ANYWAY. We were talking about Colombia harvesting Terrorists. Terrorist causing drug and violence problems. Problems causing more problems in other parts of the world.

Some military actions have been taken trying to dismantle the terrorists groups. One of them, resulted in the death of the 2nd biggest leader of FARC, the biggest guerrilla group in here. The problem, colombian military had to go into Ecuador to get him. Ecuador didn’t present any complaints at the moment. But then someone else enters the scene:

Hugo Chavez – President of Venezuela.

Now, I don’t like our president much, but what’s up with this guy? He just blurts out whatever happens to be passing by his thick head at any given moment. Hours and hours of overopinionated, biast, instigating and absolutist chatter with no structure, backup or thougths on consequences. At one moment he was accused of being mentally insane. I won’t comment more on that. He always reminds me of a guy that keeps going into the Grunge Forums talking about Anarchy all over the place all by himself.

He decided that the fact that Colombian forces had to go into Ecuatorian territory to get this big fish, was much more serious than the fact that the terrorists got a big hit from this action. He said it was a “WAR CRIME”. Then the president of Ecuador agreed and the problem became one of enormous proportions.

My biggest concern though is how these countries are claiming the Guerrillas are NOT terrorist, but merely an oposition force against the imperialism and capitalism, and such. It first was subtle, and Chavez kept on saying he was neutral in the subject. But…

When two important politicians were liberated back in January, he was claimed as a great help, because of his mediation in the process. True, until he himself revealed his affinity with the Guerrillas. Ever since, hes’ been openly claiming that the FARC should not be called Terrorists anymore. Then Ecuador joined him.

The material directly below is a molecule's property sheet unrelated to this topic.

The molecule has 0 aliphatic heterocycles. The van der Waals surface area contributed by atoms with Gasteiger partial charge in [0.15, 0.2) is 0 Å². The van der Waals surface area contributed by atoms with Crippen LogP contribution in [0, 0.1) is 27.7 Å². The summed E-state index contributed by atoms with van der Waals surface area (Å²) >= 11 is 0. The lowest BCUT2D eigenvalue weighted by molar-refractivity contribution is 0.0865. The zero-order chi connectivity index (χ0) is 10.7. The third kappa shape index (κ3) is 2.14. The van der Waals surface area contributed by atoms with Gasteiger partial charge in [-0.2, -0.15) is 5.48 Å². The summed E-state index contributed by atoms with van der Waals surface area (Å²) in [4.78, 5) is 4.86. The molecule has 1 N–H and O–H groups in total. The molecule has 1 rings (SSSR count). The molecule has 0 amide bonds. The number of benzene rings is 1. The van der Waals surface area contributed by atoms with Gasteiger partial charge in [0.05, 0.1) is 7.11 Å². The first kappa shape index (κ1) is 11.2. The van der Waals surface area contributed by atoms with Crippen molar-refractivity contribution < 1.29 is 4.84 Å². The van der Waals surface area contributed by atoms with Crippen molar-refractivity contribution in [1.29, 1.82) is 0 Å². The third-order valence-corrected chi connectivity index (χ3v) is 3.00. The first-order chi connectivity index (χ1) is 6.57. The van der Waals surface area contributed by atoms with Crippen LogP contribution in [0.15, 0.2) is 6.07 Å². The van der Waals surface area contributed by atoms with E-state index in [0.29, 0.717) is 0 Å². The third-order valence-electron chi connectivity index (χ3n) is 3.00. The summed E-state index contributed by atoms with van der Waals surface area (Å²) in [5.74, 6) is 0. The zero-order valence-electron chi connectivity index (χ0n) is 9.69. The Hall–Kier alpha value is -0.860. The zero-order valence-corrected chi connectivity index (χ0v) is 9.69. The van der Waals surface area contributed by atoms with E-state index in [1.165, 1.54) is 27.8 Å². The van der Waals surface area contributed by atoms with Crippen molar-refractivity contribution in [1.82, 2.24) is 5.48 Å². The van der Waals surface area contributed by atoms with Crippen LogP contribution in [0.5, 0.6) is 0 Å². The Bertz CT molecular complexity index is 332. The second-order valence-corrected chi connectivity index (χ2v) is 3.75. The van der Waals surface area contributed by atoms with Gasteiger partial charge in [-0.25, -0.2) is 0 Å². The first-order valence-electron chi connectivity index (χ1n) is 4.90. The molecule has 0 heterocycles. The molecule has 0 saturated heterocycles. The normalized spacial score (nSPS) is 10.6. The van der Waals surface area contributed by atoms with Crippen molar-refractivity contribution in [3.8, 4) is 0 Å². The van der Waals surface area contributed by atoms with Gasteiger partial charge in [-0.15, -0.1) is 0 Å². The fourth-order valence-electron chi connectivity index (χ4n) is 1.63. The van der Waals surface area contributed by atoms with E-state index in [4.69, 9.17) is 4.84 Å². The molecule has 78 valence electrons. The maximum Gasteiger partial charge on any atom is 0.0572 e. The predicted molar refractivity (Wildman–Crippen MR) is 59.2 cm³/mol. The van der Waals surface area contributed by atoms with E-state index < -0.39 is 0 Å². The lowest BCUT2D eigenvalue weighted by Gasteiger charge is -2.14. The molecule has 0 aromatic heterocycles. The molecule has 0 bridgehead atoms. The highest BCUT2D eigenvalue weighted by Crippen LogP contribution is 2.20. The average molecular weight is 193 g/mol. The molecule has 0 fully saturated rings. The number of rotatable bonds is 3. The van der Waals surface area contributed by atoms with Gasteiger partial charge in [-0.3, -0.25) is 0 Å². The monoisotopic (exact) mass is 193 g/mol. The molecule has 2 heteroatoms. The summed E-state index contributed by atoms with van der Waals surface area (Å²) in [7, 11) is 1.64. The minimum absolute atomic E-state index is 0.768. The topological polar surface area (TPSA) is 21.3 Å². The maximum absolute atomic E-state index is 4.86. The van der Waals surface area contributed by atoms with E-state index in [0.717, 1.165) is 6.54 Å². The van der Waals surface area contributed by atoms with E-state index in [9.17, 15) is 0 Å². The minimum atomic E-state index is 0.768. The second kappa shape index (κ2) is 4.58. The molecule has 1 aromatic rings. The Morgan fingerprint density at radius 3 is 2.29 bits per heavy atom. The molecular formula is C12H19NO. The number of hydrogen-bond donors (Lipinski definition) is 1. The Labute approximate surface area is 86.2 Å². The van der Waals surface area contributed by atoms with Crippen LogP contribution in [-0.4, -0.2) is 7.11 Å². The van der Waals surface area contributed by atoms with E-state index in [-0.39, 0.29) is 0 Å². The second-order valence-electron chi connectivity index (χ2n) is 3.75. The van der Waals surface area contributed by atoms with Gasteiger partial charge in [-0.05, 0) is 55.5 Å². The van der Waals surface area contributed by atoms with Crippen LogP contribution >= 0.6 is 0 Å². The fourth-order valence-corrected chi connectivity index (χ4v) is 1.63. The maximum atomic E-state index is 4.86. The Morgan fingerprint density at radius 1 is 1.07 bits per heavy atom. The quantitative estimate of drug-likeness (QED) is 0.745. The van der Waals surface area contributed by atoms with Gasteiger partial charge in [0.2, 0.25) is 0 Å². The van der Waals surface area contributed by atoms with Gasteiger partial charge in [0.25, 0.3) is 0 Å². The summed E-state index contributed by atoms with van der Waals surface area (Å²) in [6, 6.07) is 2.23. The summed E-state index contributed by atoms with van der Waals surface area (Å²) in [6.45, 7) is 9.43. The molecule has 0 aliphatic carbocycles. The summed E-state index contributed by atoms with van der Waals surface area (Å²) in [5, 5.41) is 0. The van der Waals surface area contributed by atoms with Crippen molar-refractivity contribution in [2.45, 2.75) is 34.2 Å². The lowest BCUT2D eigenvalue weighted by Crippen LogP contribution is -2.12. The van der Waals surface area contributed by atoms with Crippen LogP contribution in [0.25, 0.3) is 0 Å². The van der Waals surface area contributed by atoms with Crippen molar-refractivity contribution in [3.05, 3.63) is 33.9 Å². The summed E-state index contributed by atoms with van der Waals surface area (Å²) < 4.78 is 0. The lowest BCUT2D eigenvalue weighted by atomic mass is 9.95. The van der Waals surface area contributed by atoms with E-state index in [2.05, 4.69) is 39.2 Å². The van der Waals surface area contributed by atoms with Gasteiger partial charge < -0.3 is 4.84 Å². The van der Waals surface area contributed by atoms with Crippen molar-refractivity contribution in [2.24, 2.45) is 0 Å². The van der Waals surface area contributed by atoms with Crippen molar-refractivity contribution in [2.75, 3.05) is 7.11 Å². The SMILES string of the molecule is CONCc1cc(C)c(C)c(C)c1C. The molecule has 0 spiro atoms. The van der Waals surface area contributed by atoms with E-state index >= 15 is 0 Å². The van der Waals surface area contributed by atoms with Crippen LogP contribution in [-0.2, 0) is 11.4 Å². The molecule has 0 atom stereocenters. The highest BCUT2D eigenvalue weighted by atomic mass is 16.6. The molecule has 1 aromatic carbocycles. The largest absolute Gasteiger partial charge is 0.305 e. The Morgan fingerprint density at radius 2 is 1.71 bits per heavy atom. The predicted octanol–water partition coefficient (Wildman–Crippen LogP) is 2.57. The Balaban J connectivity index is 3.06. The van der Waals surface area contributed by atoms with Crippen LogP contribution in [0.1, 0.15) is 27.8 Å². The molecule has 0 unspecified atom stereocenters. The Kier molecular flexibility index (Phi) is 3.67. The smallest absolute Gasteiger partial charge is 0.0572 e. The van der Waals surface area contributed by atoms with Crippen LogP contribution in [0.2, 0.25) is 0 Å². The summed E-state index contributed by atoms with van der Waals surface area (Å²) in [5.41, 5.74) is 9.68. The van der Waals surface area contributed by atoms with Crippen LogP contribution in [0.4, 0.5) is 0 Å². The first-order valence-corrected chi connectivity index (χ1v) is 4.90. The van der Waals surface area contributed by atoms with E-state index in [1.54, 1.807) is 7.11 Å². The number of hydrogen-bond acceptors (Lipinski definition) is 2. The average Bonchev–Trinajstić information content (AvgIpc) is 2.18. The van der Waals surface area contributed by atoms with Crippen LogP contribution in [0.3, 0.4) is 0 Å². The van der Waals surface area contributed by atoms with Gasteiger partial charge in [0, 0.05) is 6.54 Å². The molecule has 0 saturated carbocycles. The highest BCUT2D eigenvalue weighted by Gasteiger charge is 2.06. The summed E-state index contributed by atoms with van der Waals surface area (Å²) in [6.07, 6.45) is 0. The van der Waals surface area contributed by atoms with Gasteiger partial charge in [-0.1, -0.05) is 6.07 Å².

Why was the big fish in Ecuador living all happy? Are they helping them? If, so, when is all this going to end? And more, using Colombia’s damaged image, will they convince everyone that is them who are right?

They have placed military troops all over the border, like Colombia had an infection needed to be contained. Colombia will not provoke them, as the minister of defense has stated. They keep on claiming it all started because of Colombia getting inside Ecuador to catch the big fish. Although going into another country with no permission is bad, I think it’s just another excuse to justify that Colombia is evil and everything against it is justified.

 

 

 

 

 

 

 

 

 

Links:

BBC Brief View on Why Is Colombia so Violent

Essay on the History of the Conflict in Colombia.

Colombia in Wikipedia – General Information.

Wont depend on Colombia, not even for a grain of rice.

Colombia offering a democratic alternative to Chavez